Archive for the ‘Sanborn Western Camps’ Category

Camper Posts

Tuesday, July 26th, 2011

I was new at camp the year. When I came I was scared and got homesick. Then everything got better, everyone was really nice!! My counselors were nice too! One of my favorite activities is horseback riding! You get to learn how to put the saddle on and learn how to brush your horse. Skit night was fun. It’s where you and your cabin make up a skit and perform it and everybody at High Trails watches. I like singing songs here like “Rocky Mountain High.”
Katie Neal

High Trails is like a second family to me. We all come here from different parts of the county and come from different backgrounds. But once we are surrounded by all of these beautiful mountains and trees and nature, none of that matters. Every new person is welcomed with hugs and smiling faces. And old friends are never forgotten. You are never bored because there are a variety of things to do. You can horseback ride, mountain bike, technical rock climb, rock scramble, swim, arts and crafts, and much more! High Trails gives me something to look forward to every summer and when it is over I know there are more girls enjoying the Rocky Mountain High.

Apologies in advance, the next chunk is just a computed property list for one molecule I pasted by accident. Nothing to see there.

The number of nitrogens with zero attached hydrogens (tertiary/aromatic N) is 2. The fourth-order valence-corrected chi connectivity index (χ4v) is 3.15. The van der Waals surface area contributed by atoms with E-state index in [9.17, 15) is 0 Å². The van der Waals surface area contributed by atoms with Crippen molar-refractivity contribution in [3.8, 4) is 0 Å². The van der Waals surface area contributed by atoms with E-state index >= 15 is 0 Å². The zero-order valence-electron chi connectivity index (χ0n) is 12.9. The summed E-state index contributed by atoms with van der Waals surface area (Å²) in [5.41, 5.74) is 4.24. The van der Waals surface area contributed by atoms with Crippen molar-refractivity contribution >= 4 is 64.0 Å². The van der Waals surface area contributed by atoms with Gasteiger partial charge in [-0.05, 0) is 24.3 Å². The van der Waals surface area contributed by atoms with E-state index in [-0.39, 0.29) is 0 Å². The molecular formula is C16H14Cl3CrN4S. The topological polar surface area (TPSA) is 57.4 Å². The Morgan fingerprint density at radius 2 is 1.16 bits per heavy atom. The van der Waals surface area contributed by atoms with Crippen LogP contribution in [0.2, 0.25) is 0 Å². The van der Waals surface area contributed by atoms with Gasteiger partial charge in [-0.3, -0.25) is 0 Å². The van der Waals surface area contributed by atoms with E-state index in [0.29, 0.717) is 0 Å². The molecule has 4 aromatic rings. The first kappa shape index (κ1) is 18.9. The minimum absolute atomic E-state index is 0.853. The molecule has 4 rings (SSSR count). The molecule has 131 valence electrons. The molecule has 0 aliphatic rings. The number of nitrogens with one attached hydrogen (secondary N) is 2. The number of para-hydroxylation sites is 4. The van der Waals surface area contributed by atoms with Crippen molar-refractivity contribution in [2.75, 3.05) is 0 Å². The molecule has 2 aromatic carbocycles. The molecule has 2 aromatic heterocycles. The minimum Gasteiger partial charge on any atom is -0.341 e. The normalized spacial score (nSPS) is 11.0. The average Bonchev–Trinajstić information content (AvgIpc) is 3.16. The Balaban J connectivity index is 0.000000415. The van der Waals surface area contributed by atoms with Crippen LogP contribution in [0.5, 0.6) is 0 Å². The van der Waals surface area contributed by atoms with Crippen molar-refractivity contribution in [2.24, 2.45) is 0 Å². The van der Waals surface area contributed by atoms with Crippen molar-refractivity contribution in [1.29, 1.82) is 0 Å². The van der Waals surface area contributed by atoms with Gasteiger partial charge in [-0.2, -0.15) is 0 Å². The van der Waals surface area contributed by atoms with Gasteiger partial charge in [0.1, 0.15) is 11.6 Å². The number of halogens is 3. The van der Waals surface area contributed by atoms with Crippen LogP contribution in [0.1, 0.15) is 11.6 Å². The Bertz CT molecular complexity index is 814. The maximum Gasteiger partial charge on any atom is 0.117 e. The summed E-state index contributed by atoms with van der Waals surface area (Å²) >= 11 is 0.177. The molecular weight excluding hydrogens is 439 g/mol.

Mimi Chapman

High Trails at Sanborn Camps is a summer worth of fun. There is something for everyone. Horseback riding, drama, hiking, climbing, pottery, and so much more. Sanborn is a safe environment where kids can learn and grow in the outdoors. We welcome new campers with open arms. Sanborn has become a second home to some and hopefully to you too. Sanborn is an experience you do not want to miss. Have you ever heard the wind dance in the aspen leaves? Have you ever slept out under the stars? Have you climbed to the top of a mountain peak? Have you ever gone tubing down a river? We guarantee you will have a blast! Throughout the term you will learn new things, meet new people, and do things you may not have. I tried Sanborn and I know I am a better person for it. Sanborn is the camp to go to. We hope to see you here next summer!
Kate Ratliff

It’s only the first week of Sanborn, and I can already tell you that walking uphill is A LOT easier. I’m sure by the end I will have gained so much muscle! Hiking a mountain will be a breeze. Then I will spend more time actually seeing the beauty of the Rockies. The hills gently roll, and the mountains…Oh the mountains! Last year when I was hiking up Quandry we got up at 3 in the morning. I can tell you it was well worth the early rise. In the light of the moon, the dew on the pines sparkles and glistened. It was probably one of the most beautiful sights I’ve ever seen.
Not using technology was hard at first, but when you get to know how many things you can do without it, it gets easier. There is so much to do here, you really don’t have time for technology. If there’s anything to be said of Sanborn, it’s that you never get bored!